Hero-Myths and Legends of the British Race

Page: 121

[Pg 213]

A Reckoning with Sir John

However, the guests departed quietly on the eighth day, leaving Gamelyn alone, and very sorrowful, in the hall where he had held high revel. As he stood there, musing sadly, he heard a timid footstep, and saw his brother creeping towards him. When he had attracted Gamelyn’s attention he spoke out loudly: “Who made thee so bold as to destroy all my household stores?”

“Nay, brother, be not wroth,” said the youth quietly. “If I have used anything I have paid for it fully beforehand. For these sixteen years you have had full use and profit of fifteen good ploughlands which my father left me; you have also the use and increase of all my cattle and horses; and now all this past profit I abandon to you, in return for the expense of this feast of mine.”

Then said the treacherous Sir John: “Hearken, my dear brother: I have no son, and thou shalt be my heir—I swear by the holy St. John.”

“In faith,” said Gamelyn, “if that be the case, and if this offer be made in all sincerity, may God reward you!” for it was impossible for his generous disposition to suspect his brother of treachery and to fathom the wiles of a crafty nature; hence it happened that he was so soon and easily beguiled.

Gamelyn Allows Himself to be Chained

Sir John hesitated a moment, and then said doubtfully: “There is one thing I must tell you, Gamelyn. When you threw my porter into the well I swore in my wrath that I would have you bound hand and foot. That is impossible now without your consent, and I must be forsworn unless you will let yourself be bound for a moment, as a mere form, just to save me from the sin of perjury.”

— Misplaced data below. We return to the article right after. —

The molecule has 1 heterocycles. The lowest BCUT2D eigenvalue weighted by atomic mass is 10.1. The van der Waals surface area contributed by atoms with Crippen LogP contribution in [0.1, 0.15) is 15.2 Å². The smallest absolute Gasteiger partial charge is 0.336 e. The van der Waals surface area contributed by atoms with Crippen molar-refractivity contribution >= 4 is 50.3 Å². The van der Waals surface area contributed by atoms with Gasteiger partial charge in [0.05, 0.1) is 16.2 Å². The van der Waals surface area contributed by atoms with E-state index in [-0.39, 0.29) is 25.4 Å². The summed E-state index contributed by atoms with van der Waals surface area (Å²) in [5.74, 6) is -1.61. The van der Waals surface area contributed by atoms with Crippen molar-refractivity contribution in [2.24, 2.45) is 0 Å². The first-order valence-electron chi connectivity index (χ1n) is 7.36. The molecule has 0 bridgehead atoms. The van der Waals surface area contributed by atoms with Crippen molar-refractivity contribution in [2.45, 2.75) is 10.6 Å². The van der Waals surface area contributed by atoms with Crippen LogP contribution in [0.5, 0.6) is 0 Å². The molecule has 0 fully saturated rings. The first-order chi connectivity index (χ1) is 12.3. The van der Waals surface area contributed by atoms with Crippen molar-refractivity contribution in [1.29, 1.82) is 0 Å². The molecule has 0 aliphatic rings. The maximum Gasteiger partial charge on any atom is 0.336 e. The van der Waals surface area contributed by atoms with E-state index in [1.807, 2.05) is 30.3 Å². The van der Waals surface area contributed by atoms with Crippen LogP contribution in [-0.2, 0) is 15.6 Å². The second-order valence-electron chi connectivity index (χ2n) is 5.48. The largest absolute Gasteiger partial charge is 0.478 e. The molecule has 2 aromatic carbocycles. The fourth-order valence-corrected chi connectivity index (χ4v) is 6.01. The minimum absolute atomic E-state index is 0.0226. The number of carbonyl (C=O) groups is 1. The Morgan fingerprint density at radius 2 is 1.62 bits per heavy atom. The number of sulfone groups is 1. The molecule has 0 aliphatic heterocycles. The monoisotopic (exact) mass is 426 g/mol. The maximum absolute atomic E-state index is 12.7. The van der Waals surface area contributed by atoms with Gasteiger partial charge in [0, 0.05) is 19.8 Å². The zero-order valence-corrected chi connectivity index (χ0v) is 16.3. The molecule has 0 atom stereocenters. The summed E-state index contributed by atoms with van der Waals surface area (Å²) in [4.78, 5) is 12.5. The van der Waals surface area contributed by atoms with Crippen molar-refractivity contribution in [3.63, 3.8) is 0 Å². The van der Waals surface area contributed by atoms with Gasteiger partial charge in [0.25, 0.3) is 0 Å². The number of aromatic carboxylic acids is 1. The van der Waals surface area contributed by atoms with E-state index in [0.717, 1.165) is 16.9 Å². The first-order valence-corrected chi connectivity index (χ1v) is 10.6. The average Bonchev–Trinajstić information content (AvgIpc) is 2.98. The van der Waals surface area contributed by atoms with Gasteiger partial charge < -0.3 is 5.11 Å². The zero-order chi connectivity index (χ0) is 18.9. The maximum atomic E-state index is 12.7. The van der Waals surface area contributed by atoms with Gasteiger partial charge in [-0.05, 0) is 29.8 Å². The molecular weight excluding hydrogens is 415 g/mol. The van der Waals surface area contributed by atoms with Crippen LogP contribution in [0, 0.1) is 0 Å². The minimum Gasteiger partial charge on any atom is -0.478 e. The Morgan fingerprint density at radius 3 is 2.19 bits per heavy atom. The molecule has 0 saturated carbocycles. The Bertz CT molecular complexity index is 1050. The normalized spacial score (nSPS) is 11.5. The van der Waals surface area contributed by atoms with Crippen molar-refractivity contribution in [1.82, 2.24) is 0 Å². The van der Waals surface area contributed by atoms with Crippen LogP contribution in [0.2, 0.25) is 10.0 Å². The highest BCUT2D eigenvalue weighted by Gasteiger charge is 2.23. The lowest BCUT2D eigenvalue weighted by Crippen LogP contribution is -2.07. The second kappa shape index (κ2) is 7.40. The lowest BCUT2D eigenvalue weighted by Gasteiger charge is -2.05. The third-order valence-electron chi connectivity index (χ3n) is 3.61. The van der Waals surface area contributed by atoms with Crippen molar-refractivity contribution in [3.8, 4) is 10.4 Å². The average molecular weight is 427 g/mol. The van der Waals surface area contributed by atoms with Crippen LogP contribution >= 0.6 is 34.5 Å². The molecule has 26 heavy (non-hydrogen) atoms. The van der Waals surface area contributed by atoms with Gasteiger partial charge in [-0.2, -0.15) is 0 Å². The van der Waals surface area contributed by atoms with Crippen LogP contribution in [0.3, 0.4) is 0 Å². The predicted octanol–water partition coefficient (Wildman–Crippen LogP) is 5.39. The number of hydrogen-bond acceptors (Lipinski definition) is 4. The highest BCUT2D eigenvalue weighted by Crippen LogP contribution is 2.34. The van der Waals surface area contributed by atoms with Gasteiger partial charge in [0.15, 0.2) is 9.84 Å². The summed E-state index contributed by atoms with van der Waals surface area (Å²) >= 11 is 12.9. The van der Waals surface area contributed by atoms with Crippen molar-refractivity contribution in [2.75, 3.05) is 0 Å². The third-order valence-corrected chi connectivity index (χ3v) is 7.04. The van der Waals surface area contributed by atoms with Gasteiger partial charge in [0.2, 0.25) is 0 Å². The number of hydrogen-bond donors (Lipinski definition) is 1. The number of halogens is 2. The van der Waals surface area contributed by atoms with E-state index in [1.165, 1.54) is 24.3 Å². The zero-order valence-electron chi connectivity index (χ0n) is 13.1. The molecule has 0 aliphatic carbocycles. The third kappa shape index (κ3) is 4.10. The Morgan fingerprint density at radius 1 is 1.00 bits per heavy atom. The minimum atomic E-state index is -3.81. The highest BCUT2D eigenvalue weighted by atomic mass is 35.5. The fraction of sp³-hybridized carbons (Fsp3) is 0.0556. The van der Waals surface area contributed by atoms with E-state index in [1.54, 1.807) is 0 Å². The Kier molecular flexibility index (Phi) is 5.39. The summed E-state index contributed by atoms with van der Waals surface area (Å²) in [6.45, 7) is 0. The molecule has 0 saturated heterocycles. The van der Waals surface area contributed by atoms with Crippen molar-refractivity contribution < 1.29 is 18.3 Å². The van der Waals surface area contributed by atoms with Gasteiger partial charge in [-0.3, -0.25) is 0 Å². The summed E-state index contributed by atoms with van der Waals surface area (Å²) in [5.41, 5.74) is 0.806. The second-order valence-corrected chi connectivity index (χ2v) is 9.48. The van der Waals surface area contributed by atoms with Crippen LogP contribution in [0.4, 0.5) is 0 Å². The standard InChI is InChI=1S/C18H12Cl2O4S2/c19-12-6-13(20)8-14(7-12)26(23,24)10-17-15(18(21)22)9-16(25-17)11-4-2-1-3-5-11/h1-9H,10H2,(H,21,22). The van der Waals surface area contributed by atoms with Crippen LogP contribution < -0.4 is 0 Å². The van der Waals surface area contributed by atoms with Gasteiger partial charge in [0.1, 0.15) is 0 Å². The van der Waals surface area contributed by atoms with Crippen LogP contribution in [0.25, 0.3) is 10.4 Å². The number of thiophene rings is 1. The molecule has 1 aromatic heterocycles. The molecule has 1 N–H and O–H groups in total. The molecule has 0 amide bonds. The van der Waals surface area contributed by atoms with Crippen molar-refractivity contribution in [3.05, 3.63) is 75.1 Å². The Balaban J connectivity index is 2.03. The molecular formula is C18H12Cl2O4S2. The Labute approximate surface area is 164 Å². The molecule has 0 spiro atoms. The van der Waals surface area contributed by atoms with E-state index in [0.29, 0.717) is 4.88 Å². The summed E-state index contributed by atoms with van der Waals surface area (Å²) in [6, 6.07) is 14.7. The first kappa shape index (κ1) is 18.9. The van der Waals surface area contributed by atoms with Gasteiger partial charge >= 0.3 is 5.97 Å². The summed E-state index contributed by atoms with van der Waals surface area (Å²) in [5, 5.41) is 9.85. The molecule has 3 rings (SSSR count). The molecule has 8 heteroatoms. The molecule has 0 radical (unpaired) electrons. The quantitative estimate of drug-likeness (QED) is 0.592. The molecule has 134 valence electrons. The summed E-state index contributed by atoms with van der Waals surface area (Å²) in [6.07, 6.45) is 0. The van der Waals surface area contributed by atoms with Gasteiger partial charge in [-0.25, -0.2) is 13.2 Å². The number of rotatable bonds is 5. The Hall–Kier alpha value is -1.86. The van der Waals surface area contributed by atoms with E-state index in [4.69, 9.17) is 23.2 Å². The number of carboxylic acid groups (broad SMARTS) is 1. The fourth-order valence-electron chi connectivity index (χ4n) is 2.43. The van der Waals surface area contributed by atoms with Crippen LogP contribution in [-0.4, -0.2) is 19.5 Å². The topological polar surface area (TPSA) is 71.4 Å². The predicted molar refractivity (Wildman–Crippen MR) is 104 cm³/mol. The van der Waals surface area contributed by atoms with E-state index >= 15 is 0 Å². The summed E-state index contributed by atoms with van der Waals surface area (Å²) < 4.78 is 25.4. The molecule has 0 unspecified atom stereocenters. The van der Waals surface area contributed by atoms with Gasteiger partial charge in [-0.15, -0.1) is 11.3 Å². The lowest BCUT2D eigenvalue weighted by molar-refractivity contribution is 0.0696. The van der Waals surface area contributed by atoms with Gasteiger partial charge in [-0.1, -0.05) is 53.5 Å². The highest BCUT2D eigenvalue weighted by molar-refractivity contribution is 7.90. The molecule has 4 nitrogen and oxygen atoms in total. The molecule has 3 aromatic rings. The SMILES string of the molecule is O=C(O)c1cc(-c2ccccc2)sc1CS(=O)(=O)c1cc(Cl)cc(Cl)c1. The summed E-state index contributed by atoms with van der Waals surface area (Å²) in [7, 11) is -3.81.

[Pg 214] So sincere Sir John seemed, and so simple did the whole thing appear, that Gamelyn consented at once. “Why, certainly, brother, you shall not be forsworn for my sake.” So he sat down, and the servants bound him hand and foot; and then Sir John looked mockingly at him as he said: “So now, my fine brother, I have you caught at last.” Then he bade them bring fetters and rivet them on Gamelyn’s limbs, and chain him fast to a post in the centre of the hall. Then he was placed on his feet with his back to the post and his hands manacled behind him, and as he stood there the false brother told every person who entered that Gamelyn had suddenly gone mad, and was chained for safety’s sake, lest he should do himself or others some deadly hurt. For two long days and nights he stood there bound, with no food or drink, and grew faint with hunger and weariness, for his fetters were so tight that he could not sit or lie down; bitterly he lamented the carelessness which made him fall such an easy prey to his treacherous brother’s designs.

Adam Spencer to the Rescue

When all others had left the hall Gamelyn appealed to old Adam Spencer, the steward of the household, a loyal old servant who had known Sir John of the Marches, and had watched the boy grow up. “Adam Spencer,” quoth he, “unless my brother is minded to slay me, I am kept fasting too long. I beseech thee, for the great love my father bore thee, get the keys and release me from my bonds. I will share all my free land with thee if thou wilt help me in this distress.”

The poor old servant was greatly perplexed. He knew not how to reconcile his grateful loyalty to his dead master with the loyalty due to his present lord, and he said doubtfully: “I have served thy brother for sixteen years, [Pg 215] and if I release thee now he will rightly call me a traitor.” “Ah, Adam! thou wilt find him a false rogue at the last, as I have done. Release me, dear friend Adam, and I will be true to my agreement, and will keep my covenant to share my land with thee.” By these earnest words the steward was persuaded, and, waiting till Sir John was safely in bed, managed to obtain possession of the keys and release Gamelyn, who stretched his arms and legs and thanked God for his liberty. “Now,” said he, “if I were but well fed no one in this house should bind me again to-night.” So Adam took him to a private room and set food before him; eagerly he ate and drank till his hunger was satisfied and he began to think of revenge. “What is your advice, Adam? Shall I go to my brother and strike off his head? He well merits it.”